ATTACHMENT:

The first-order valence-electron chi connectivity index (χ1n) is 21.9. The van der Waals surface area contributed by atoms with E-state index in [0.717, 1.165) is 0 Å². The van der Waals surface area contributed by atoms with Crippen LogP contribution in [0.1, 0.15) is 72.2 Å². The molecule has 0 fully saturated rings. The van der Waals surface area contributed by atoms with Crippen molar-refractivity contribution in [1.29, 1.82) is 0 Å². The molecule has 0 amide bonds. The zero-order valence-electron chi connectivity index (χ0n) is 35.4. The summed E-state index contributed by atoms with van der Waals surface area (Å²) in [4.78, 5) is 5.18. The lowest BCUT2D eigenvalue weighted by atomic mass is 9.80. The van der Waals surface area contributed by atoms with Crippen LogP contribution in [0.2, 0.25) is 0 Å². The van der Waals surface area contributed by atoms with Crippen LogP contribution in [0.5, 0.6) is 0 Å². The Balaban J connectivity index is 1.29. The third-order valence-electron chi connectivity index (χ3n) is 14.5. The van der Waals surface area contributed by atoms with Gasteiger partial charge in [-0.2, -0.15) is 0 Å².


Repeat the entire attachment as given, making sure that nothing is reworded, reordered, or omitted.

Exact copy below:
The first-order valence-electron chi connectivity index (χ1n) is 21.9. The van der Waals surface area contributed by atoms with E-state index in [0.717, 1.165) is 0 Å². The van der Waals surface area contributed by atoms with Crippen LogP contribution in [0.1, 0.15) is 72.2 Å². The molecule has 0 fully saturated rings. The van der Waals surface area contributed by atoms with Crippen molar-refractivity contribution in [1.29, 1.82) is 0 Å². The molecule has 0 amide bonds. The zero-order valence-electron chi connectivity index (χ0n) is 35.4. The summed E-state index contributed by atoms with van der Waals surface area (Å²) in [4.78, 5) is 5.18. The lowest BCUT2D eigenvalue weighted by atomic mass is 9.80. The van der Waals surface area contributed by atoms with Crippen LogP contribution in [0.2, 0.25) is 0 Å². The van der Waals surface area contributed by atoms with Crippen LogP contribution in [0.5, 0.6) is 0 Å². The Balaban J connectivity index is 1.29. The third-order valence-electron chi connectivity index (χ3n) is 14.5. The van der Waals surface area contributed by atoms with Gasteiger partial charge in [-0.2, -0.15) is 0 Å².